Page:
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Zip lining: An adventure for the whole family

March 29, 2013 (Photo Credit: image Credit)

10 Don’t-MISS TOURS

1. Big Island Eco Adventures II Waimea, Hawaii $169 ($25 discount with a military ID) 2. AdrenaLine Zipline Adventure Tours Victoria, British Columbia $69-$79 (Canadian) 3. Flightline Safari Escondido, Calif. $70 (plus $30 park admission) U.S. military get free admission into the Safari Park. Dependents get a 10 percent discount on admission. 4. Soaring Treetop Adventures Durango, Colo. $449 5. Lake Travis Zipline Adventures Austin, Texas $89 6. The Lodges at Historic Banning Mills Whitesburg, Ga. $49-$250 (10 percent military discount for levels 2-5) 7. Adventures on the Gorge Lansing, W.Va. $59-$109 (10 percent discount with military ID) 8. ZipQuest Fayetteville, N.C. $85 ($10 discount with a military ID) 9. Adrenaline X-treme Adventures San Vigilio di Marebbe, Italy 49 euros 10. Forest Adventure Okinawa, Japan Local base travel agents often have deals on tickets. 2,500-3,500 yen

I couldn't have been more than 4 years old when I first became an addict. Standing there, hundreds of feet above the ground, I recall the pencil-thin line of steel plunging from the treetops as it stretched across the mountainside of my neighbor's massive backyard.

The zip line's deadly dimensions likely were products of my youthful imagination, but the adrenaline — that strange, surging cocktail of terror and terrific — as I stood there on the edge, gripping the thin little handles that would carry me down: That, I can tell you with all certainty, was very real.

So many years later, here I am with my own kids, standing more than 100 feet up in the treetops, getting ready to hurl myself — and them — down the side of a very real mountain.

We're at AdrenaLine Zipline Adventure Tours, just outside of Victoria, British Columbia, a quick ferry ride from our home in Seattle. It's one of several new zip line destinations in our area alone, part of the exponential growth in this fast-moving, high-flying segment of the adventure tourism industry.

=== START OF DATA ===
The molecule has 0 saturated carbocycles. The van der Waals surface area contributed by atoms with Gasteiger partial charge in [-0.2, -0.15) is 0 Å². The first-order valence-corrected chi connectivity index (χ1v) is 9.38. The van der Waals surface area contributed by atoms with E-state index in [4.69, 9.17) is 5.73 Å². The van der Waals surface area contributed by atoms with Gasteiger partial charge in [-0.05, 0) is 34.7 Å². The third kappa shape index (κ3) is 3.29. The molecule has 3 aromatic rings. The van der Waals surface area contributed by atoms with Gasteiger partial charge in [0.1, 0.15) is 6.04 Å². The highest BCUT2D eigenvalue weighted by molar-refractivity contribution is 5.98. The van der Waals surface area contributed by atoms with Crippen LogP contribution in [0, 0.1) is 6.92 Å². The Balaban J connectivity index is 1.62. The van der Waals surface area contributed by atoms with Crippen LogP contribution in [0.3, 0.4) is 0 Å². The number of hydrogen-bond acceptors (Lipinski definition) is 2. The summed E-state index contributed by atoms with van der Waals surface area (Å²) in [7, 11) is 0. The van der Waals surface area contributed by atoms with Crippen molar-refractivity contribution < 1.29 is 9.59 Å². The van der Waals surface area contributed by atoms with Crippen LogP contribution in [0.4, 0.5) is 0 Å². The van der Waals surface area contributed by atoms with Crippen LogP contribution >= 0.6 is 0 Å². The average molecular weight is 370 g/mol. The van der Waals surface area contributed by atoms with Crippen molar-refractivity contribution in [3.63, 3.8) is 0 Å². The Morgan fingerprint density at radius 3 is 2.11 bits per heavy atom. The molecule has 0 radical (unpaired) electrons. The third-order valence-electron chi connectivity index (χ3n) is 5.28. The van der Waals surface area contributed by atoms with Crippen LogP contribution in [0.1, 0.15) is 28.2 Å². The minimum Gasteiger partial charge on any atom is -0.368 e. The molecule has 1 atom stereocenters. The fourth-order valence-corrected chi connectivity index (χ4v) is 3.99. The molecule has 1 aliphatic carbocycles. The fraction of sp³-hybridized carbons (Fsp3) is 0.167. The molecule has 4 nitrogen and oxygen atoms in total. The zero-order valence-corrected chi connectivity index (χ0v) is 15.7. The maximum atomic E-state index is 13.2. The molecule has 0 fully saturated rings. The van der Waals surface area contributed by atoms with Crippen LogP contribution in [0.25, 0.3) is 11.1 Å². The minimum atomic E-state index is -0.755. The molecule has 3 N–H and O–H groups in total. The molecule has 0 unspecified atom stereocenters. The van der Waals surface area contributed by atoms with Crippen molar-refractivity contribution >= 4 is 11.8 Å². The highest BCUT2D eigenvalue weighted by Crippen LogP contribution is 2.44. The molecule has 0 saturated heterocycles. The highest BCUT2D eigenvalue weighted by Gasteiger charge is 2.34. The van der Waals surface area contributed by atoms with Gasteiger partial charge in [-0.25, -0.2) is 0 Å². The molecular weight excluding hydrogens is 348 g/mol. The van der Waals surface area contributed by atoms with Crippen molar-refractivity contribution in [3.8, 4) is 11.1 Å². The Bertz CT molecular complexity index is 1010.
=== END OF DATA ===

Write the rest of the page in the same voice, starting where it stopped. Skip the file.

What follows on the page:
The number of commercial zip lines in the U.S. and Canada has soared from fewer than 10 facilities in 2000 to more than 300 today, says James Borishade, director of the Association for Challenge Course Technology, which helps set industry standards for safety and training.

Zip liners typically jump from treetop perches and cliffside platforms sometimes connected by swaying rope bridges — think Ewok Village meets Indiana Jones. Although rules vary, most zip line operators require riders to be at least 10 years old and weigh from 70 to 250 pounds.

And as their numbers multiply, operators are getting more innovative. Some wrap in mountain-climbing or narrow gauge railroad rides. Others fly you over herds of African wildlife. Some add everything from off-roading action to moonlit and even "haunted" zip line runs. Meanwhile, mobile, or temporary, zip lines are quickly becoming favorites at festivals and street fairs.

Don't think the zip-lining season is over because summer is ending. Most operators run well into the fall, and many are now operating year-round, with winter zipping providing a high-octane alternative to skiing and snowboarding.

Did I say fast? Some will have you soaring faster than highway speed limits. Most are tamer, though still plenty exhilarating, with the heights bringing much of the heady buzz of fear.

Most operators have worked out a proven path to get you over the edge and into the air, typically showing you the ropes on short, low-to-the-ground trainer lines before heading up to the heights.

Despite our warm-up, my heart is racing as our small group gets ready for our first real run, a 200-foot snake dubbed, appropriately, Commitment. Launch from here and there's no turning back.

My wife is rock-solid, as always, ready for action. The kids, I can tell, are a little nervous. I've checked the fit of our 12-year-old Amelia's helmet and climbing harness. I've lifted Noah, my do-anything 8-year-old, up off his feet by his harness as much to give him a quick reality check of what he was getting himself into as to assuage my own concerns that he was snuggly secure.

Noah wants to go first. As he steps up to the edge of the crow's nest platform a good 40 feet up a tree and gets checked in by the guide, I realize why I'm getting this premature spasm of fear.

My son steps off, and my heart jumps as his weight is caught by the thin nylon webbing suspending him from the tiny metal wheel that hurtles him down the line. His earnest face widens into an ear-to-ear grin as he waves while picking up speed, the ground dropping off below him.

My firstborn is next. She's already smiling eagerly. My heart leaps as she does.

Whose idea was this?

The rest of the adventure goes too quickly, as the best ones usually do.

I'm not sure which was more thrilling for me: my own flights into the open air or the terrific terror of seeing my kids getting hooked on conquering their fears.

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